Perhaps he should read Cochran’s latest thoughts on genetic spellchecking. He could translate that for the faithful, and try to do some actual good. Who knows, it might even work.


4 responses to “Don’t fix it

  1. B April 11, 2012 at 18:40

    The Republicans are Red because that’s the way they were when they first emerged in Europe in 1848 and in America in 1854. That was their own color choice. At the time, the Democrats were actually less Progressive-this took something like 80 years to change.

    • spandrell April 11, 2012 at 18:54

      The wiki disagrees with you, so I’m afraid I must ask you for a source.

      • B April 11, 2012 at 22:55

        Just google Red Republican and enjoy.

      • ntk April 12, 2012 at 00:49

        The more prosaic answer is that they used to switch colours each election between the incumbent and the challenger. So in election t, the incumbent party would have red and the challenger blue, in election t+1 the incumbent would have blue and the challenger red, in election t+2 the incumbent would be red again and the challenger blue again, etc. So if the presidency switched parties, the respective colours would seem to “follow” the parties (the incumbent in red in election t would, after the presidency switches parties, would be the challenger in red in election t+1; the challenger in blue in election t would become the incumbent in blue in election t+1, etc).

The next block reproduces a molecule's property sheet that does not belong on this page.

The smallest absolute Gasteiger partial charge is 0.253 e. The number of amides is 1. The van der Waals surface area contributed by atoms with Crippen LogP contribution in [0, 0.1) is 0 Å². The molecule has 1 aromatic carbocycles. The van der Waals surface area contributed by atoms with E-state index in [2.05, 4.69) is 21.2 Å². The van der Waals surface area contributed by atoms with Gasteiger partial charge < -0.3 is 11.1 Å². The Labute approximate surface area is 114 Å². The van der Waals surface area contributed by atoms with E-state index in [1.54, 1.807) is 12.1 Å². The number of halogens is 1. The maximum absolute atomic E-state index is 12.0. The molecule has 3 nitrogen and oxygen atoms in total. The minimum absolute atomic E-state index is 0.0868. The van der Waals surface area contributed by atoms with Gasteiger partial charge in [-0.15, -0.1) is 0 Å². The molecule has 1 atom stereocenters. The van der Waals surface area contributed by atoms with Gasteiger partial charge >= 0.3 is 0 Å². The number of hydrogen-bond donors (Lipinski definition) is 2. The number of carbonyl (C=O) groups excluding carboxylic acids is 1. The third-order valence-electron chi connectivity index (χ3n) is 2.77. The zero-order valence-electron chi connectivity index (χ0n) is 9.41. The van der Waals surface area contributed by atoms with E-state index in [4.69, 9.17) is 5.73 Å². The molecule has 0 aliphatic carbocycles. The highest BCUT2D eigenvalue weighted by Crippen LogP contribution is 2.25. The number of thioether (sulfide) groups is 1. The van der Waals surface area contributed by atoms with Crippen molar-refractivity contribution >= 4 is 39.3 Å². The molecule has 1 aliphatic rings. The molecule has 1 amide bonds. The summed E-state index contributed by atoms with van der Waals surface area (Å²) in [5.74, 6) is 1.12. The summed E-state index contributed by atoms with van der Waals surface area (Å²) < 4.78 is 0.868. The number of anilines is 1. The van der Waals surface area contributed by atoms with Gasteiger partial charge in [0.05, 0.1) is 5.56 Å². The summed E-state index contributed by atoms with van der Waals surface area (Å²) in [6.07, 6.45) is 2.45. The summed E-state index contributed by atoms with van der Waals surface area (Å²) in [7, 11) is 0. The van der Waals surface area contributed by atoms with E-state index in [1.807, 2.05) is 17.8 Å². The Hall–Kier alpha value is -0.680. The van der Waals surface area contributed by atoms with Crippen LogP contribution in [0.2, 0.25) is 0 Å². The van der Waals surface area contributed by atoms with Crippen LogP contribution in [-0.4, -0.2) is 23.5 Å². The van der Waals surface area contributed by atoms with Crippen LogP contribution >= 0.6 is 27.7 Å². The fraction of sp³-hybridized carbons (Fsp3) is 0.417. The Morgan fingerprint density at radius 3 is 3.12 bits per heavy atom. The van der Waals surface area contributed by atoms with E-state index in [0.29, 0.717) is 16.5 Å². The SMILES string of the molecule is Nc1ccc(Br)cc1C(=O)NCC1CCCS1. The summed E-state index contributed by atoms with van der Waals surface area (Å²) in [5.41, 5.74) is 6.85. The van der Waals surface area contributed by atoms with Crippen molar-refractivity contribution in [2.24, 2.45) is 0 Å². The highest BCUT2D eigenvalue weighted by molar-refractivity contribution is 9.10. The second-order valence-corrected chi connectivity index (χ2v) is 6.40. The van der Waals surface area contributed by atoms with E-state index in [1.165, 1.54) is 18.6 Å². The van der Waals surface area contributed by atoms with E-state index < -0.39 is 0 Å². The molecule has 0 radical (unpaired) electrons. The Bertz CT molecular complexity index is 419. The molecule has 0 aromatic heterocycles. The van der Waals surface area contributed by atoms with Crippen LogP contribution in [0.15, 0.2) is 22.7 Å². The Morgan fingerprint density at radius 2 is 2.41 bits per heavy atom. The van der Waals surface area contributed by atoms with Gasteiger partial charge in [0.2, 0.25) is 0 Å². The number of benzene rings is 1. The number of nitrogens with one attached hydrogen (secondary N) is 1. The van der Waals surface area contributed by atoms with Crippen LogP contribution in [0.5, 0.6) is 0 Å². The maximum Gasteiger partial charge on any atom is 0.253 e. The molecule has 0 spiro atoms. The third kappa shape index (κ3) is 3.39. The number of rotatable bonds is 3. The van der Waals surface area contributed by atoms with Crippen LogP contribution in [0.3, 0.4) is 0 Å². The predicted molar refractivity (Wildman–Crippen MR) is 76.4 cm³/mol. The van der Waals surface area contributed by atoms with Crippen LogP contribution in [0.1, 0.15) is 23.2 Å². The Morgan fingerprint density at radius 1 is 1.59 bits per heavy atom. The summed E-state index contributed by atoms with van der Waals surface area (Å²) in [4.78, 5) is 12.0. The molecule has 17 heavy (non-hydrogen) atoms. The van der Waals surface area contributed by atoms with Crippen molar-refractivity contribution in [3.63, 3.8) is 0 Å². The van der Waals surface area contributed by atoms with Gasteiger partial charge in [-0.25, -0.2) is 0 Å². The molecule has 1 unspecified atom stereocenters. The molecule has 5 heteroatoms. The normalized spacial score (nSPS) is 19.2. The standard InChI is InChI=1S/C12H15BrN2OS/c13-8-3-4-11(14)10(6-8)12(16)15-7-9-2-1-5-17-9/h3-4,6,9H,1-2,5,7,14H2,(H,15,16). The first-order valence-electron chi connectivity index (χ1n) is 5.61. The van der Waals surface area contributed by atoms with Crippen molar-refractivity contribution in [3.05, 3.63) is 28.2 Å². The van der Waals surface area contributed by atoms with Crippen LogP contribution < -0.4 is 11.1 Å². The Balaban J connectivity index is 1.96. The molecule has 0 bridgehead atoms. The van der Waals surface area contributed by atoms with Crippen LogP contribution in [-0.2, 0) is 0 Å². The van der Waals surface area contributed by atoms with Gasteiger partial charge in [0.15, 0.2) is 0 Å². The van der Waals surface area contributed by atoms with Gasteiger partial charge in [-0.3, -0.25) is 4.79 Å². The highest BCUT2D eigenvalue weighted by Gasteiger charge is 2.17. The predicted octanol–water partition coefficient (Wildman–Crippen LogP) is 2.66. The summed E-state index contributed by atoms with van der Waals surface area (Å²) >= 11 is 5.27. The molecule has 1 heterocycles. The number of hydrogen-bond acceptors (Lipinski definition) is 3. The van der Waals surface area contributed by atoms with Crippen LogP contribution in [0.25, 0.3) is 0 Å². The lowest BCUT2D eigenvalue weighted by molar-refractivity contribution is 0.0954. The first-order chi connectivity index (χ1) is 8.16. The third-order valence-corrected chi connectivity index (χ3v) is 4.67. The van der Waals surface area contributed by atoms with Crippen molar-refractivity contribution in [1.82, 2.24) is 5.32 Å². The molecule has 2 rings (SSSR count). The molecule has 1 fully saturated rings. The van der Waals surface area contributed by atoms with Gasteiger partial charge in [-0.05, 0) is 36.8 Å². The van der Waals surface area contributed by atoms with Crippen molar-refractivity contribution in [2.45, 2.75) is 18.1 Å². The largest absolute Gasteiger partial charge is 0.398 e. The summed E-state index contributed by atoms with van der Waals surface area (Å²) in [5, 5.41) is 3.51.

After the 2000 election, the colours stuck. The real question is why the colours stuck in from 2000 onward and not earlier. In other words, why did red and blue gain memetic associations only in the 2000 election and not an earlier one? I suppose it might have something to do with the 2000 election being the first “internet” election, and that may have helped spread the red/blue meme, thus cementing it in place.

Please comment

Fill in your details below or click an icon to log in: Logo

You are commenting using your account. Log Out / Change )

Twitter picture

You are commenting using your Twitter account. Log Out / Change )

Facebook photo

You are commenting using your Facebook account. Log Out / Change )

Google+ photo

You are commenting using your Google+ account. Log Out / Change )

Connecting to %s